Above & Beyond

How to Launch Your Own Space Program

How small cube satellites are offering even schoolkids the chance to explore beyond Earth

2 min read

A cube-shaped satellite, orbiting Earth, with four small antennae emerging from the top.
An Ardusat nanosatellite in a low earth orbit. Photo credit: Ardusat

It turns out that even rocket science isn’t rocket science anymore. Forget NASA’s multibillion-dollar budget, or even the $74 million for India’s recent Mars observation missions. A new breed of satellites means that anyone can now carry out his or her own exploration of outer space for as little as $35 a day.

“One class of 6th graders ran experiments focusing on watersheds,” said Chris Wake of Spire, a Silicon Valley startup with a fleet of tiny satellites called nanosats. “They wanted to know if they could get a photo of this watershed over time, to see how it’s changing through the seasons.”

The nanosats, now operated by a spin-off called Ardusat, measure just 10 centimeters on each side but nevertheless manage to carry sensors for temperature, magnetism, luminosity, infrared, and ultraviolet light, as well an accelerator, gyroscope, and a 1.3-megapixel digital camera. None of the instruments are particularly cutting edge, but together they enable citizen scientists and schoolchildren to conduct useful and unique experiments from orbit.

A man wearing blue latex gloves delicately works on one of the cube-shaped satellites, which is only about the same size as a toaster.
An Ardusat being assembled. Photo credit: Ardusat

Ardusat helps schools write the software they need to track thunderstorms, measure climate trends, or even gauge the energy consumption of entire cities. It then sells blocks of time on its satellites to run the code, starting from just a few dollars an hour. “There’s a magic moment when students realize that their data is smarter than what’s visualized in a textbook,” said Wake. Users control their satellite from a virtual control center in a web browser, and can also buy cheap Ardusat replicas to tinker with the hardware itself.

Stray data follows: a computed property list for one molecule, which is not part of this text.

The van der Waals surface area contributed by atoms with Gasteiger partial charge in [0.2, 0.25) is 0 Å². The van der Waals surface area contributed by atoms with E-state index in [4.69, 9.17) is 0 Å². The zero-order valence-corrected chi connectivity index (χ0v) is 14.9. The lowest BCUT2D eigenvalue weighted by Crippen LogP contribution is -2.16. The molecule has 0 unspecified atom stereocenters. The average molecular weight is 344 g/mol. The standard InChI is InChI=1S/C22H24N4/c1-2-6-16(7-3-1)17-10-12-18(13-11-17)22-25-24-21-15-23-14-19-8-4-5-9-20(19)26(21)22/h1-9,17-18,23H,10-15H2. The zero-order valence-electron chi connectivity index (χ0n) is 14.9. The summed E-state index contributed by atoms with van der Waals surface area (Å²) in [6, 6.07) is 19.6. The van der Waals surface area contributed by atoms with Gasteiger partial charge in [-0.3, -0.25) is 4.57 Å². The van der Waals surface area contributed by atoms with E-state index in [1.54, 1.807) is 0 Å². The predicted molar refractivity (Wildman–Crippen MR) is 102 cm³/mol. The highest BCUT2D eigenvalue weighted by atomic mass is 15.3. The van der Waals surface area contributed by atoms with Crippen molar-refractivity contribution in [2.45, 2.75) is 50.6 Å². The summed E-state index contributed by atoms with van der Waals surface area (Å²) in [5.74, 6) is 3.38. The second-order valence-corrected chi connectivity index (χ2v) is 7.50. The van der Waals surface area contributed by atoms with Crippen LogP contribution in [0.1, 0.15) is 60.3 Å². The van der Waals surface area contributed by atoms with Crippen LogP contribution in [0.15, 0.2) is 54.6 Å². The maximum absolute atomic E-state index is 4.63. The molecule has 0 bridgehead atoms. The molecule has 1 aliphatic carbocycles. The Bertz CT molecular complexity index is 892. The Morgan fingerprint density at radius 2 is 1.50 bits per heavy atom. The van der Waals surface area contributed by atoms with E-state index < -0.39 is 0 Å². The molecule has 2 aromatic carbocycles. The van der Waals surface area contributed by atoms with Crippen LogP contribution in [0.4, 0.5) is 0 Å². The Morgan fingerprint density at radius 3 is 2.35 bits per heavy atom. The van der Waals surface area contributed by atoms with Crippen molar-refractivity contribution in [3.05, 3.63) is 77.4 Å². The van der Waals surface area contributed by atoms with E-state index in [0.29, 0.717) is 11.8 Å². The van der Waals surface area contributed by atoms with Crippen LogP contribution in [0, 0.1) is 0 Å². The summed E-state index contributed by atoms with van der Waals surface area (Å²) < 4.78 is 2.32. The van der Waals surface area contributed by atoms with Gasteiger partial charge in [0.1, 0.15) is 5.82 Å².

That wasn’t possible for the amateurs behind the ISEE-3 Reboot Project, another “spacecraft for all” whose hardware is floating over 3.7 million miles from the Earth. NASA originally launched the International Sun/Earth Explorer 3 in 1978 to study the interaction between the Earth’s magnetic field and solar wind. After completing its mission and being repurposed to study comets, the ISEE-3 was shut down in 1997.

Early in 2014, over 2,000 enthusiasts donated an average of $70 each to a crowd-funded project to bring ISEE-3 back to life to collect more data. Buying, begging, and borrowing the necessary equipment to contact the distant spacecraft, the group succeeded in reviving it and firing its thrusters for the first time since 1987. Sadly, a maneuver to correct its trajectory failed and the team has now lost contact with ISEE-3–this time probably for good.

A CGI render of the ISEE-3 satellite in space. It looks like a big drum, with many thin antennae protruding from the sides in a ring.
Rendering of the ISEE-3. Photo credit: ISEE-3 Reboot Project

But there are many more crowd-funded projects on the final frontier. The LiftPort Group raised $110,000 to fund research into space elevators–giant, super-strong cables to reach from the Earth’s surface into space–while Planetary Resources raised $1.5 million to build publicly accessible space telescopes that will capture high-resolution images of the Earth or space. The telescopes will eventually be used to map near-earth asteroids packed with precious metals that Planetary Resources hopes one day to access and mine. It successfully deployed its first demonstration spacecraft in July.

“It’s the power of the crowd,” said Peter Diamandis, co-founder of Planetary Resources. “If you’re dependent on innovation from within your company, you’re dead. We’re looking to tap the innovation of billions of people around the world.”


How We Get To Next was a magazine that explored the future of science, technology, and culture from 2014 to 2019. This article is part of our Above & Beyond section, which looks at our understanding of the universe beyond Earth. Click the logo to read more.

Mark Harris Mark Harris is an award-winning science and technology writer based in Seattle. He tweets from @meharris.